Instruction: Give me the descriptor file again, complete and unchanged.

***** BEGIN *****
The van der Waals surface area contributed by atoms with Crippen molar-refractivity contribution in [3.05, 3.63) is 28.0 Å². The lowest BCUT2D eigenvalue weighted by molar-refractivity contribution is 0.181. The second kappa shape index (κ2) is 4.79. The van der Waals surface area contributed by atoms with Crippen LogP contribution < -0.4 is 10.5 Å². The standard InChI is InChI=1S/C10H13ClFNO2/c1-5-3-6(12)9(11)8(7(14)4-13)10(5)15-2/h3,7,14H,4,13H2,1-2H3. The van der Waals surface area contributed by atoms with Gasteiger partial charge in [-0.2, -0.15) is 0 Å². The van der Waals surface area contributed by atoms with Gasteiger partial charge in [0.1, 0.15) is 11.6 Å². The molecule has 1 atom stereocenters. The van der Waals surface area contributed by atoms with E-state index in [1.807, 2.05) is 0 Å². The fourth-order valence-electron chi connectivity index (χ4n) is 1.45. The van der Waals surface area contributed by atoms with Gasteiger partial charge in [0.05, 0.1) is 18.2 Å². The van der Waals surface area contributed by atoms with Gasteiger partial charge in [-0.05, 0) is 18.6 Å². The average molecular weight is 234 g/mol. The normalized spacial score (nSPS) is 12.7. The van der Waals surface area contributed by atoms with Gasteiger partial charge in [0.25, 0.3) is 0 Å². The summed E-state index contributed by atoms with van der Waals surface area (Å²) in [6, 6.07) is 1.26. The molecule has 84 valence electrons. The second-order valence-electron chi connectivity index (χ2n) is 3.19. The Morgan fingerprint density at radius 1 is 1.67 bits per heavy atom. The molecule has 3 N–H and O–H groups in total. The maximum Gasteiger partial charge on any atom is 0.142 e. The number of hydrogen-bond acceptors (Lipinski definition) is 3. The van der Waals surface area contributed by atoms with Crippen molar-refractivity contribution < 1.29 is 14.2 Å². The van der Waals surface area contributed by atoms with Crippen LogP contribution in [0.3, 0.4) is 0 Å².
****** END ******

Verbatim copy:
The van der Waals surface area contributed by atoms with Crippen molar-refractivity contribution in [3.05, 3.63) is 28.0 Å². The lowest BCUT2D eigenvalue weighted by molar-refractivity contribution is 0.181. The second kappa shape index (κ2) is 4.79. The van der Waals surface area contributed by atoms with Crippen LogP contribution < -0.4 is 10.5 Å². The standard InChI is InChI=1S/C10H13ClFNO2/c1-5-3-6(12)9(11)8(7(14)4-13)10(5)15-2/h3,7,14H,4,13H2,1-2H3. The van der Waals surface area contributed by atoms with Gasteiger partial charge in [-0.2, -0.15) is 0 Å². The van der Waals surface area contributed by atoms with Gasteiger partial charge in [0.1, 0.15) is 11.6 Å². The molecule has 1 atom stereocenters. The van der Waals surface area contributed by atoms with E-state index in [1.807, 2.05) is 0 Å². The fourth-order valence-electron chi connectivity index (χ4n) is 1.45. The van der Waals surface area contributed by atoms with Gasteiger partial charge in [0.05, 0.1) is 18.2 Å². The van der Waals surface area contributed by atoms with Gasteiger partial charge in [-0.05, 0) is 18.6 Å². The average molecular weight is 234 g/mol. The normalized spacial score (nSPS) is 12.7. The van der Waals surface area contributed by atoms with Gasteiger partial charge in [0.25, 0.3) is 0 Å². The summed E-state index contributed by atoms with van der Waals surface area (Å²) in [6, 6.07) is 1.26. The molecule has 84 valence electrons. The second-order valence-electron chi connectivity index (χ2n) is 3.19. The Morgan fingerprint density at radius 1 is 1.67 bits per heavy atom. The molecule has 3 N–H and O–H groups in total. The maximum Gasteiger partial charge on any atom is 0.142 e. The number of hydrogen-bond acceptors (Lipinski definition) is 3. The van der Waals surface area contributed by atoms with Crippen molar-refractivity contribution < 1.29 is 14.2 Å². The van der Waals surface area contributed by atoms with Crippen LogP contribution in [0.3, 0.4) is 0 Å².